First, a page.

Sport in the UK

Part of Social Security – in the House of Commons at 8:17 pm on 4th February 2019.

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Photo of Gavin Newlands Gavin Newlands Shadow SNP Spokesperson (Sport), Shadow SNP Spokesperson (Northern Ireland), Shadow SNP Spokesperson (Wales) 8:17 pm, 4th February 2019

I could not agree more. As the hon. Lady is a former international rugby player herself, her point is even stronger, and I will echo that in my later comments.

I have been seeking an Adjournment debate on this issue without success, so I will outline some of the issues now. The Glaswegian Olympic silver medallist Michael Jamieson spoke about the difficulty towards the end of his fantastic career as he battled depression caused by a gruelling training regime. He made the decision to retire, and it was the right decision for him. After some difficulties, he is now an example of an athlete who has made the transition well, as he has now built a successful career as a leading coach, but his story is by no means the norm. Such difficulties have been relatively common in football, but, since the advent of UK Sport lottery funding, they have become more widespread in other sports, and the current cliff-edge approach to UK Sport funding in no way helps the scenario.

Last year, the BBC reported on examples of athletes finding the transition difficult. Rower Mark Hunter competed at three Olympic games, winning gold in Beijing and silver in London:

“It doesn’t matter how good you are, how much money you earn—you have to learn to cope with that loss of purpose. Athletes think everyone cares about what you are doing but most people don’t care until you are performing at the highest level.

In Athens in 2004 I came last and that was my darkest point. I had no money, I had nothing. I used to drive down back roads thinking, ‘if I crash I wouldn’t care right now.’
I didn’t tell my parents but I was lucky I had so many friends around me to help me escape. I’d gone to the ultimate event and come last. We came last, the funding is cut and it’s like ‘get out’...I had no money, I had nothing.”

Ollie Philips was world rugby sevens player of the year in 2009:

“Because I had to retire through injury, it felt as though I had been robbed of my rights and the dreams that I was hoping to achieve. Once I realised that ‘right I am now not a rugby player any more’, there was a really tough period. It’s such a destructive experience on a personal level—everything is affected by it. That experience of feeling valued and adored. Suddenly you’re not as good;
you’re not in the limelight. And as a result you chase highs and ego boosts. They give you a kick in the short term, but the highs are high and the lows are very low and you don’t know how to get out of them.

There were times when I looked at myself and thought, ‘I don’t want to be here.’
I’ve probably accepted not being a sportsman but have I truly accepted that it’s not me anymore? Maybe not entirely.”

Switch the Play, which has presented to the all-party parliamentary group on Scottish sport, is an excellent social enterprise—it is shortly to become a charity—dedicated to improving the support offered to elite and aspiring athletes as they transition to a life outside sport, and it has done excellent work on this issue.

One of those athletes is Beth Tweddle, who most Members will know. She is an Olympic bronze medallist, a triple world champion, a six-time European champion and a Commonwealth champion—the list goes on. Beth made the decision to retire after a glittering career, but she was seriously concerned about what she would do with herself after focusing on gymnastics for 21 years. Switch the Play helped to provide her with training, and she found the confidence to become a company director for Total Gymnastics.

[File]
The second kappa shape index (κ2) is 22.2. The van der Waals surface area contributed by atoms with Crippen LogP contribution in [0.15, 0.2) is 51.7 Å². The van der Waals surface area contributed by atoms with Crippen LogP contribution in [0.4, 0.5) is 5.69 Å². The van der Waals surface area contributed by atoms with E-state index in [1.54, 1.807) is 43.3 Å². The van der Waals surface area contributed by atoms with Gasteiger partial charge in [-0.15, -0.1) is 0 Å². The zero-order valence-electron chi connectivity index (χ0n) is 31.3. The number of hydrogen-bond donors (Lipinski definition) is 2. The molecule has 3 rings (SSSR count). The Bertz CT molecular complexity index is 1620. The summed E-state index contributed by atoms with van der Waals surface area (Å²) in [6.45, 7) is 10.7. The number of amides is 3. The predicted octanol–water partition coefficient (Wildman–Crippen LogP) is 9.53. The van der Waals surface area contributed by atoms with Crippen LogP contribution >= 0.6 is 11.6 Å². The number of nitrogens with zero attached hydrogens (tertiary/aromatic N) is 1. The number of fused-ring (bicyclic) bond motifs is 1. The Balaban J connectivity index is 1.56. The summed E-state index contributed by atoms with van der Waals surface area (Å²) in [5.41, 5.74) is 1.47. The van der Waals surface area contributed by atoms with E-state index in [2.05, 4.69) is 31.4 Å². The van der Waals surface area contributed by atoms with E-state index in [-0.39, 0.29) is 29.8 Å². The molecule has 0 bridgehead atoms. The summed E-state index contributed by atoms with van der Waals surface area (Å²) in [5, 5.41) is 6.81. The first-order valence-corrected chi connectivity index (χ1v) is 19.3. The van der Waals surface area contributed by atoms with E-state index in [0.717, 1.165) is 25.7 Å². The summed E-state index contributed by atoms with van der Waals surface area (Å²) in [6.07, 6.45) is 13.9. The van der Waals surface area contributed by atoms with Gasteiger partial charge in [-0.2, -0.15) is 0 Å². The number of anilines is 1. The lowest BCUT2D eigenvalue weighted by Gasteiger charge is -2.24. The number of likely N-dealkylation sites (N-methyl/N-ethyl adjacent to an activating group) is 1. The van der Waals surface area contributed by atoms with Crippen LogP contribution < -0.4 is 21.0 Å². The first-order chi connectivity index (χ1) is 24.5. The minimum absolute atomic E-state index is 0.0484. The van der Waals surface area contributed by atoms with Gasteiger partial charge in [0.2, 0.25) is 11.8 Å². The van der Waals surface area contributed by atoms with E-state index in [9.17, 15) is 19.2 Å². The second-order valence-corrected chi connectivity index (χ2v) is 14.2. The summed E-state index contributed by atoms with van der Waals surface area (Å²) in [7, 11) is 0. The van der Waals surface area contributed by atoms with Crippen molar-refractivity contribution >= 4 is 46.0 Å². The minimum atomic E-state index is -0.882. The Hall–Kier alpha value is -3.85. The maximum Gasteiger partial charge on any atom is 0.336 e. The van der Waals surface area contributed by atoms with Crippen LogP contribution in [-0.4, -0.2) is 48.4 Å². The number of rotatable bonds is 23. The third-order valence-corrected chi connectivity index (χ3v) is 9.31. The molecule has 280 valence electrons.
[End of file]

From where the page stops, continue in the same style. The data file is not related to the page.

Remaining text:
Research by Abertay University’s Professor David Lavallee shows that athletes who engage in planning for their future feel less stressed and are better able to focus on their sporting performance. The study also found that the levels of support provided to athletes in planning their retirement can also influence their performance. Switch the Play and others do excellent work, but we cannot expect such organisations to give that peace of mind and care alone.

Sporting bodies and, of course, the Government therefore have a duty of care to our athletes and must ensure that they have all the support, training and opportunities they require to live life and build a career after retirement, whether that be in their sport or in any other sector. I hope the Minister will meet Switch the Play and me to discuss this issue further.

Most Members, and particularly Mr Speaker, could not have failed to be moved by Andy Murray’s press conference, in which it was clear he is very much struggling to come to terms with his possible upcoming retirement. I am sure the House will join me in welcoming his recent successful hip operation, which at the very least will give Andy a much better quality of life, without pain, to spend with his children. Of course, we all hope the operation will enable Andy to continue playing top-level tennis, but, if it fails, he has an astonishing career to look back on. He is a two-time Wimbledon champion, a US Open champion, a Davis cup winner, twice Olympic champion and, probably most impressive of all, a world No. 1 in the era of Roger Federer, Nadal and Djokovic.

I can only hope that Andy is as proud of himself as Scotland is of him. Without a shadow of doubt, Andy is Scotland’s greatest ever sportsman or sportswoman. What can we say to Scotland’s, and probably the UK’s, greatest ever but thank you? Thank you for the memories, the inspiration and the sheer joy that he has given to the nation.